The brand’s approval rights should also be reviewed and possibly negotiated. The influencer should consider whether they would be willing to re-shoot video content (or just re-edit it), as well as how many rounds of approval that they will be comfortable agreeing to given the increased time required to shoot and edit video content. 

Influencers should also be alive to the intricacies of disclosing paid-for content on, or within, video content. Most platforms now offer a paid promotion disclosure option, which assists with this, but appropriate ‘AD’ labelling is still required under the advertising rules. Where a small segment of the video contains material that counts as advertising, this should be clearly distinguished from the remaining editorial content of the video; so that consumers recognise when the ad begins and ends. Where the entire video is an advertisement, ‘AD’ should feature in the video title (and possibly the thumbnail, as appropriate), or prominently on the video where viewers can click onto the video without necessarily viewing the video title.

The Advertising Standards Authority (ASA) has adopted a stricter approach to addressing non-compliance with the advertising rules in recent months, after finding that the rules were only being followed  by influencers 35% of the time. The ASA’s sanctions include naming and shaming for breaching the ASA rules, or requiring the removal of the content from the influencer’s channel.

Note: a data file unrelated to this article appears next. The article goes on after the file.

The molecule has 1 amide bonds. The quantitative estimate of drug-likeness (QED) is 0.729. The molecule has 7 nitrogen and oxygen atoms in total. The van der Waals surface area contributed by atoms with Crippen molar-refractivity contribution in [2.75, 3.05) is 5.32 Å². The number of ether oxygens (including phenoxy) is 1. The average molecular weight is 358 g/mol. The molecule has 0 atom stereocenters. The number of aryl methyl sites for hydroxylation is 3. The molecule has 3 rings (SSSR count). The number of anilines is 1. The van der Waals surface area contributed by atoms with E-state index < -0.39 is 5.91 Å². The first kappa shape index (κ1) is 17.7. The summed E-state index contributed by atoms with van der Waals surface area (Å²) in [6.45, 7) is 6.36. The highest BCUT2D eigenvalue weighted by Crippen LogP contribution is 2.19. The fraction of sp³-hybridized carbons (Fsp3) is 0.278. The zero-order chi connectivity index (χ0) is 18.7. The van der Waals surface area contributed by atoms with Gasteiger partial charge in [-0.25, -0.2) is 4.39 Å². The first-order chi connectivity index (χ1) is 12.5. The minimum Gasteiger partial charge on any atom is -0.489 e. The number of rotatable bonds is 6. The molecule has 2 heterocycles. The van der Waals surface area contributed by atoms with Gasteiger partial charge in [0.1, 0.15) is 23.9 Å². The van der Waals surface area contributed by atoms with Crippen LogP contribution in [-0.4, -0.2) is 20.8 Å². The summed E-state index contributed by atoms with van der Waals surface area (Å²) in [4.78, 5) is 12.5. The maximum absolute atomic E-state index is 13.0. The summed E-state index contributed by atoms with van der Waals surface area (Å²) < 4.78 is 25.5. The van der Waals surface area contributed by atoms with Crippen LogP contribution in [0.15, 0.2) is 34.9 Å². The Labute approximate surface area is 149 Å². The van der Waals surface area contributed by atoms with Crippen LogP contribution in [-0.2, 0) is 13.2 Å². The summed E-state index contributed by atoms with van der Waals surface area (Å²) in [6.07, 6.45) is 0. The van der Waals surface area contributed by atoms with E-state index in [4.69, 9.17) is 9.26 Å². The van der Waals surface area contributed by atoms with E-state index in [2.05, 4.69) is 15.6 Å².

Removal of content and the breaching of advertising rules and regulations could also cause the influencer to breach their contract with the brand, which may result in the reimbursement of fees paid (or the withholding of future fees by the brand), claims for damages, and reputational damage to the brand. In this scenario, future brand partnership deals will also be jeopardised, and so there is a long-term incentive in getting it right. It is therefore crucial that influencers and brands monitor changes to, and ensure the content is fully compliant with, the advertising rules. Where the application is unclear to the type of content being produced, particularly in respect of the new content tools on offer, legal advice should be sought in advance of posting the relevant content.

Summary

There is a lot to look forward to in the influencer marketing pipeline and a great deal of change on the horizon for both influencers and brands. In light of this change, it’s important that brand deals are not rushed into, and appropriate provisions are incorporated into the contract to reduce risk and ensure expectations are clear. Taking time in such a fast-paced industry can be difficult, but there is huge value for both parties in doing so; especially where there are motivations to build a long-term working relationship between the influencer and the brand.

Irwin Mitchell provides legal support to some of the best known influencers, podcasters, agents and brands in the influencer marketing space. For further information in relation to the points discussed above, or to find out more about our services, please contact Ted Powell (ted.powell@irwinmitchell.com) or Amelia Darbro (amelia.darbro@irwinmitchell.com) from our Media & Entertainment Team.